OCTET: The Oxford Community Treatment Order Evaluation Trial
|Funder||National Institute for Health Research, Department of Health|
|Collaborators||Professor Tom Burns, Department of Psychiatry, University of Oxford|
From November 2008 English mental health legislation allows for the treatment of severely ill individuals outside hospital under compulsion. The OCTET study is a randomised controlled trial examining the efficacy and cost-effectiveness of the new supervised Community Treatment Orders (CTOs). HERC is conducting the economic analysis which pioneers the application of the capabilities approach to measure patient-related outcomes for this vulnerable group. The trial is part of a broader NIHR research programme on coercion in mental health in the UK.
On 11 April 2013 Drs Judit Simon and Paul Anand presented as part of a webinar on 'Measuring Capabilities among Individuals with Mental Health Disorders', the webinar focused on issues around the operationalisation of the capability approach for mental health research.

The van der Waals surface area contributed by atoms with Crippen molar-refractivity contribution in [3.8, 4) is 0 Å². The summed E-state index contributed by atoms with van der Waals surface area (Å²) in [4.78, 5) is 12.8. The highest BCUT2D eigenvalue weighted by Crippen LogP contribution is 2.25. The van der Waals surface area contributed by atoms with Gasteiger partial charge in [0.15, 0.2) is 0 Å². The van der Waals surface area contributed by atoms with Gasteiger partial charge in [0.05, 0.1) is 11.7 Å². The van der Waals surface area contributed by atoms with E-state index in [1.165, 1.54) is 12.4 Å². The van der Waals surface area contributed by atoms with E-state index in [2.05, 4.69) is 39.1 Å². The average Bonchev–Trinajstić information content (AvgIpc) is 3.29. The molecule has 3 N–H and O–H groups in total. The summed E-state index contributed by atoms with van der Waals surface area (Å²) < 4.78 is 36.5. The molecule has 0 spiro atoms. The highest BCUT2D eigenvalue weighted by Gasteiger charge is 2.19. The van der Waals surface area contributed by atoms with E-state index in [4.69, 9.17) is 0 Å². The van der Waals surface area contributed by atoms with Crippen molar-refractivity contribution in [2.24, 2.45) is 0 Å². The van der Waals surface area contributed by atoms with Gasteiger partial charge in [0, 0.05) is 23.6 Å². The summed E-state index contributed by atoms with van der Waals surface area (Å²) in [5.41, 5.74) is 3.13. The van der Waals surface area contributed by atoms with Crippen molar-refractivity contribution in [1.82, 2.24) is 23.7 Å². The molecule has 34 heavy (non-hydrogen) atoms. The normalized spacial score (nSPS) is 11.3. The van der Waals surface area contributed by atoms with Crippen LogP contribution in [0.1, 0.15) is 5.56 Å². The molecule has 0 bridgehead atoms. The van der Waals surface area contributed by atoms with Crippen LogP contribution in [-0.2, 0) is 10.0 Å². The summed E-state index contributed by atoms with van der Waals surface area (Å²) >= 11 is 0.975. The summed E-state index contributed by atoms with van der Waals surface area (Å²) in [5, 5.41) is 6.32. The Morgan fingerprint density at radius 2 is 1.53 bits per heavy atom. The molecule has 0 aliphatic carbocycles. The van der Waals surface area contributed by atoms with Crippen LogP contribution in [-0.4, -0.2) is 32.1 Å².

Judit Simon summarised the existing difficulties with outcome measurement in mental health economic evaluations and the potential advantages of the capability approach as opposed to the current gold standard QALY (quality-adjusted life year) approach. The applied example of the UK OCTET (Oxford Community Treatment order Evaluation Trial) study was presented where the capability profile of over 300 ‘revolving door’ mental health service users experiencing involuntary hospitalisation was measured using the OxCAP-MH (Oxford CAPabilities questionnaire-Mental Health). The contextual practicalities of instrument development were discussed together with the initial findings. Issues such as instrument generalisability, objective versus subjective capabilities, and the impacts of coercion, adaptation and altered perception have been considered further.
Paul Anand provided an overview of the capabilities measurement project. Paul argued that capabilities can be measured using survey data. Paul explained how some of the operationalisation and measurement issues have been overcome.